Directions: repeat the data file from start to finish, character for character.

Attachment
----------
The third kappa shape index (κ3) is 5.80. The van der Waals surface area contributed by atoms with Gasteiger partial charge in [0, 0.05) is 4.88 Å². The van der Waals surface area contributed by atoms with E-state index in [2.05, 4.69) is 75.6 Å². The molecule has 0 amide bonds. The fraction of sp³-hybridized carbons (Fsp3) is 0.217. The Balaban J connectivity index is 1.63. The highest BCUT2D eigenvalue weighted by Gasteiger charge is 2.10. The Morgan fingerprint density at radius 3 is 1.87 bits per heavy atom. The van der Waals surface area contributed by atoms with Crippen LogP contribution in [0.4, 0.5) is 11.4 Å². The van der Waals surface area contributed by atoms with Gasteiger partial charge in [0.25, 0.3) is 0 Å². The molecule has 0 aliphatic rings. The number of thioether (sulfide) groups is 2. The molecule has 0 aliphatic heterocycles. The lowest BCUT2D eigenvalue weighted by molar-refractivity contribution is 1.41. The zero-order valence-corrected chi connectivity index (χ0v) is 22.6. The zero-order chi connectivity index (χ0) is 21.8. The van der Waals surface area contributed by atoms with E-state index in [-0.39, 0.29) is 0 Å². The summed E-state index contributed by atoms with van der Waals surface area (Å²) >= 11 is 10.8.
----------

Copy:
The third kappa shape index (κ3) is 5.80. The van der Waals surface area contributed by atoms with Gasteiger partial charge in [0, 0.05) is 4.88 Å². The van der Waals surface area contributed by atoms with E-state index in [2.05, 4.69) is 75.6 Å². The molecule has 0 amide bonds. The fraction of sp³-hybridized carbons (Fsp3) is 0.217. The Balaban J connectivity index is 1.63. The highest BCUT2D eigenvalue weighted by Gasteiger charge is 2.10. The Morgan fingerprint density at radius 3 is 1.87 bits per heavy atom. The van der Waals surface area contributed by atoms with Crippen LogP contribution in [0.4, 0.5) is 11.4 Å². The van der Waals surface area contributed by atoms with Gasteiger partial charge in [0.25, 0.3) is 0 Å². The molecule has 0 aliphatic rings. The number of thioether (sulfide) groups is 2. The molecule has 0 aliphatic heterocycles. The lowest BCUT2D eigenvalue weighted by molar-refractivity contribution is 1.41. The zero-order valence-corrected chi connectivity index (χ0v) is 22.6. The zero-order chi connectivity index (χ0) is 21.8. The van der Waals surface area contributed by atoms with E-state index in [-0.39, 0.29) is 0 Å². The summed E-state index contributed by atoms with van der Waals surface area (Å²) >= 11 is 10.8.